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Potentially Icy Northern Crater Mapped By LRO July 7, 2010

Posted by Nick Azer in lunar mining, lunar North Pole, lunar polar regions, Lunar Reconaissance Orbiter, lunar water, NASA, Rozhdestvenskiy, water.
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NASA’s Lunar Reconnaissance Orbiter has mapped for the first time in high resolution a crater of interest for potential ice deposits.

A permanently-shadowed crater within the larger, northern Rozhdestvenskiy, the LRO’s advanced Mini-RF imaging technology was able to bring out the Circular Polarization Ratio (CPR) of the crater and its surroundings. A stark contrast between the two suggests thick deposits of ice, as were shown generally to exist around the north pole earlier this year.

You better get used to ‘Rozhdestvenskiy’, as deposits will surely make this an icy hotspot for future lunar missions and subsequent (lucrative) mining efforts.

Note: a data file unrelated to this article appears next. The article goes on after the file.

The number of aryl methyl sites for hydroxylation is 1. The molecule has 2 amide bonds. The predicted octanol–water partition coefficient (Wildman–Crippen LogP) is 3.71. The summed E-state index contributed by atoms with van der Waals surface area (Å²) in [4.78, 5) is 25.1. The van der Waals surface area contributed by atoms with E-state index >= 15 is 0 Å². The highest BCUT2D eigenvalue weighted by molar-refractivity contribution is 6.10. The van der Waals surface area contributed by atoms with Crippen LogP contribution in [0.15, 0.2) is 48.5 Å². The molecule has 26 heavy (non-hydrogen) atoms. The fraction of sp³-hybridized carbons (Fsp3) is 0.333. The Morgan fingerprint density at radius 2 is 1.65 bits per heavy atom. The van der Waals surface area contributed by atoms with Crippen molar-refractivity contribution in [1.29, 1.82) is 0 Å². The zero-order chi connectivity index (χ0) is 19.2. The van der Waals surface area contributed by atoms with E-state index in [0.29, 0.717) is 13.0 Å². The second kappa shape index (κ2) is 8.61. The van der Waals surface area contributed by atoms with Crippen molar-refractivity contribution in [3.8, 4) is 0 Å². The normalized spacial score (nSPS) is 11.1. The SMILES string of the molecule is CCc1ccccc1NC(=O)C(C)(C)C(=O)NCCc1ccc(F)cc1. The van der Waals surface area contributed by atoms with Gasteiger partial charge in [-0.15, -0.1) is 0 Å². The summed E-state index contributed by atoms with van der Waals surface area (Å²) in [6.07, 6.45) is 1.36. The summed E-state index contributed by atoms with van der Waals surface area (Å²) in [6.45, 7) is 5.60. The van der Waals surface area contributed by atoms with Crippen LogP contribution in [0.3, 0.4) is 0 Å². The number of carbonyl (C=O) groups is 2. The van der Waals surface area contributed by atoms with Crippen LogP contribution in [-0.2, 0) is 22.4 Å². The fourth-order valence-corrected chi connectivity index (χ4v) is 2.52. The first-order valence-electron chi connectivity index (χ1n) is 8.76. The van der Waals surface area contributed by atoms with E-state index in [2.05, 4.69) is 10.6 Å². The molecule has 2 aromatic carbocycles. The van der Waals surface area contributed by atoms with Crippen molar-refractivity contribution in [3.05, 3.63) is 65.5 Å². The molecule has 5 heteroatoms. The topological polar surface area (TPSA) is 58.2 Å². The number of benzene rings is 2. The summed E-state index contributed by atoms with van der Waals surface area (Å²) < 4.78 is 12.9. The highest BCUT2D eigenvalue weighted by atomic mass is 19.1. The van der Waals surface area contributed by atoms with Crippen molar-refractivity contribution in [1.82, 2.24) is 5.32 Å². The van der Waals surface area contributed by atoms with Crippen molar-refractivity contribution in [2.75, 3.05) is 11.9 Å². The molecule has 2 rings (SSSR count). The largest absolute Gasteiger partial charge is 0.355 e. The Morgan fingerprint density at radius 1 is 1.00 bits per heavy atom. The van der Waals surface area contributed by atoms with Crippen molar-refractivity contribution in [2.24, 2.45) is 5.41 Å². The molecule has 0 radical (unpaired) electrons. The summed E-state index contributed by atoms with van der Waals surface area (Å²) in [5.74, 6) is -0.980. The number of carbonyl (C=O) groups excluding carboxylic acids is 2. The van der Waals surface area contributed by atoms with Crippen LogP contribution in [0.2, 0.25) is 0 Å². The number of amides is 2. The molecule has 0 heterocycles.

Lunar Polar Craters Electrified? May 5, 2010

Posted by Nick Azer in charged craters, lunar polar regions, NASA Lunar Science Institute, Polar ice, solar wind.
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Recently, the NASA Lunar Science Institute made the electric announcement that lunar craters at the poles may be electrified.

“This important work by Dr. Farrell and his team is further evidence that our view on the moon has changed dramatically in recent years. It has a dynamic and fascinating environment that we are only beginning to understand.”- Gregory Schmidt, deputy director of the NASA Lunar Science Institute, NLSI article

As the sun’s solar wind flows over natural obstructions on the moon, it may charge craters the the lunar poles—also the craters where water ice was recently discovered in abundance—to as much as hundreds of volts.

In addition to potential short-outs, any charge to the environment could also affect lunar dust cling, making the already abrasive nuisance of the lunar dust that much more of a problem. With so much valuable water ice being in these same regions, the challenges presented by this will become a top priority for any lunar prospectors to adjust for and overcome.

For the full details, check out the NLSI article and the NASA video below: